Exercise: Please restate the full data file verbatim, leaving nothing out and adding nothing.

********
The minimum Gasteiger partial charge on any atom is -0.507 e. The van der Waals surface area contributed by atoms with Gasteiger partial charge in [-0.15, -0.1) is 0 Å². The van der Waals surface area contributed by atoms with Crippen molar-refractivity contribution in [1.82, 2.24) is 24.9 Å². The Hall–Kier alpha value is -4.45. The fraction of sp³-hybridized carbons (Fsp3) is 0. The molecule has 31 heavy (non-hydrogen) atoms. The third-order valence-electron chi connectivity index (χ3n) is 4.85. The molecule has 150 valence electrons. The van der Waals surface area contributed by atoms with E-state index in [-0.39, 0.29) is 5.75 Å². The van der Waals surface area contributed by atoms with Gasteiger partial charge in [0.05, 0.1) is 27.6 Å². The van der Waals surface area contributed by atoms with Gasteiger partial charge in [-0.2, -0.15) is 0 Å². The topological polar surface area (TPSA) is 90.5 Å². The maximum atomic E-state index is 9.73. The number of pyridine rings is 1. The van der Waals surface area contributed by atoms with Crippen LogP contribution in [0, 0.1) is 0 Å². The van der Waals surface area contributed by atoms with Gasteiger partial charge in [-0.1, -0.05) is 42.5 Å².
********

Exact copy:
The minimum Gasteiger partial charge on any atom is -0.507 e. The van der Waals surface area contributed by atoms with Gasteiger partial charge in [-0.15, -0.1) is 0 Å². The van der Waals surface area contributed by atoms with Crippen molar-refractivity contribution in [1.82, 2.24) is 24.9 Å². The Hall–Kier alpha value is -4.45. The fraction of sp³-hybridized carbons (Fsp3) is 0. The molecule has 31 heavy (non-hydrogen) atoms. The third-order valence-electron chi connectivity index (χ3n) is 4.85. The molecule has 150 valence electrons. The van der Waals surface area contributed by atoms with E-state index in [-0.39, 0.29) is 5.75 Å². The van der Waals surface area contributed by atoms with Gasteiger partial charge in [0.05, 0.1) is 27.6 Å². The van der Waals surface area contributed by atoms with Gasteiger partial charge in [-0.2, -0.15) is 0 Å². The topological polar surface area (TPSA) is 90.5 Å². The maximum atomic E-state index is 9.73. The number of pyridine rings is 1. The van der Waals surface area contributed by atoms with Crippen LogP contribution in [0, 0.1) is 0 Å². The van der Waals surface area contributed by atoms with Gasteiger partial charge in [-0.1, -0.05) is 42.5 Å².